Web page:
An Amateur's Guide to the Forests, Fields and Skies: Heron dines al fresco at Lower Bottle Lake
Shirley Cordahl submitted a doozy of a question.
"I live on Lower Bottle Lake," she writes. "On Saturday the 12th, I looked out my window & couldn't believe my eyes, there was a blue heron on my deck. I went to get my camera & when I came back I could see it was stalking something. I was thinking frogs. Right after I took the second picture, real quick, he poked his head under the deck and came out with my chipmunk in his beak. He had the chipmunk around the neck. He walked over towards the woods, and was shaking the chipmunk, I could see the chipmunk was still alive. He then walked down to the lake. Do you suppose he drowned the chipmunk? Then ate him? The heron has been back several times."
Shirley submitted several photos, but the one of the heron shaking the chipmunk was too blurry to use. And maybe not suitable for a large audience even if it wasn't. It's pretty grisly.
From all the research, it doesn't appear herons drown their prey before ingesting it, but if readers have some additional insight, send it on.
Their primary food sources are fish, crabs, aquatic insects and rodents. But they've also been known to snatch up small mammals, reptiles, birds and other creatures. I've seen herons with small snapping turtles in their beaks and frogs skewered onto their beak ends like shish-ke-bobs. I've seen them swoop down and grab a fish so large out of the lake they eventually dropped it. Anglers, of course, get incensed when the birds catch bigger fish than humans.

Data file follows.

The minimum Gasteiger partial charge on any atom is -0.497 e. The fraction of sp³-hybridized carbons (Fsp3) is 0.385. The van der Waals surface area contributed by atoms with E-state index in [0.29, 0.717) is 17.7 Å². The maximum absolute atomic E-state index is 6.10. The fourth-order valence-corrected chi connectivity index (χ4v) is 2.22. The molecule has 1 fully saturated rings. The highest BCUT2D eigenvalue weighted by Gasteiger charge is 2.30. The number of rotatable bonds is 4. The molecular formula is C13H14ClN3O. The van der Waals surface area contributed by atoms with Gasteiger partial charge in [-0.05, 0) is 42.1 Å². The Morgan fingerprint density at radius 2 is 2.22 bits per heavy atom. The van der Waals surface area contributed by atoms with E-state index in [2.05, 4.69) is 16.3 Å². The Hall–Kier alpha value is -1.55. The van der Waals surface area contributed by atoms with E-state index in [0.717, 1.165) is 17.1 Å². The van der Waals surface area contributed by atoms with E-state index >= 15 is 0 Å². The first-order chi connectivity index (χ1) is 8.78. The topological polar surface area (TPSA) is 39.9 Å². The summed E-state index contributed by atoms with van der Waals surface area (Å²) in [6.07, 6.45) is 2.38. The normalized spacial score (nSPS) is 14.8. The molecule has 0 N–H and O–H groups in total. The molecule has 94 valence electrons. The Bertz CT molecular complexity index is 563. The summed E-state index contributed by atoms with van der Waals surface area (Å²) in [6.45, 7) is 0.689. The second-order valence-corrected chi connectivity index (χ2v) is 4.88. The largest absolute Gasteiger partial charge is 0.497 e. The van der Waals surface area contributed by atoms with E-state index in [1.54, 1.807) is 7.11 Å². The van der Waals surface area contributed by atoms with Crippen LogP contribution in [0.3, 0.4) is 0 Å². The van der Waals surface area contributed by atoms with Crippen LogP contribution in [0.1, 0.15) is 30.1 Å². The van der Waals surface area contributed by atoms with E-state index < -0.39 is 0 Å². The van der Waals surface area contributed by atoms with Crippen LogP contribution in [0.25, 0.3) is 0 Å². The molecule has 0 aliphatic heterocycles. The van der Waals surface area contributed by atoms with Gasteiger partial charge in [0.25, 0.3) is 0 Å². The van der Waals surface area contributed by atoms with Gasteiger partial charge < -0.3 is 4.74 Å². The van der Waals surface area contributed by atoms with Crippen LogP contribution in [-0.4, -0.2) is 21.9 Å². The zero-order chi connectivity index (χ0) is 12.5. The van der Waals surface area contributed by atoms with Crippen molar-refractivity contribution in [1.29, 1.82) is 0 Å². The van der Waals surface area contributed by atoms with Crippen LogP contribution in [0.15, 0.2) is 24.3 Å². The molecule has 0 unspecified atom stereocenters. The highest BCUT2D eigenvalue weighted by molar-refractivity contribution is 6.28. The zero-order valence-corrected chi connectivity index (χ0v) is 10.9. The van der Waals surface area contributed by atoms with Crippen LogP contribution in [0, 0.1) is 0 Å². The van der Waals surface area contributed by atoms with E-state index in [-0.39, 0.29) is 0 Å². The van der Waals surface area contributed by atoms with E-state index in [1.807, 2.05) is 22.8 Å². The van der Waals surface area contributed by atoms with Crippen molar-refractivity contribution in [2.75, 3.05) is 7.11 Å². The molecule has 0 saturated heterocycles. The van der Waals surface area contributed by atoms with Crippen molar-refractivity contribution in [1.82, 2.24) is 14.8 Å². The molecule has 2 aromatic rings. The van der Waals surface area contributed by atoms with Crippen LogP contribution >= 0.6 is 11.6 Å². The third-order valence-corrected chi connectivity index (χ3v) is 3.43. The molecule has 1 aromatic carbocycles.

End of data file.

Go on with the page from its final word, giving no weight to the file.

But the point is, herons swallow their food whole, sometimes even choking on the prey when their eyes are bigger than their stomachs.
It would seem that by carrying the chipmunk down to the water's edge, that may have just been a preferred dining spot rather than the deck.
Herons seem to like wading and eating. They didn't have mothers that made them wait an hour before diving in.
Since I live on Lower Bottle, I'm wondering if I could borrow Shirley's heron to shake a few of the gray squirrels plundering my "squirrel-proof" bird feeders.
Bobbi Held, Linda Smith and Judy Love reported a mama loon on Big Mantrap Lake with triplet chicks.
Last year DNR loon specialist Pam Perry told us triplets aren't as rare as one might think, but their survival is. Sometimes the mothers just have too many beaks to feed and abandon one, or the chicks themselves fight over dominance and food, thinking nothing of eliminating the competition.
Send your sightings to firstname.lastname@example.org.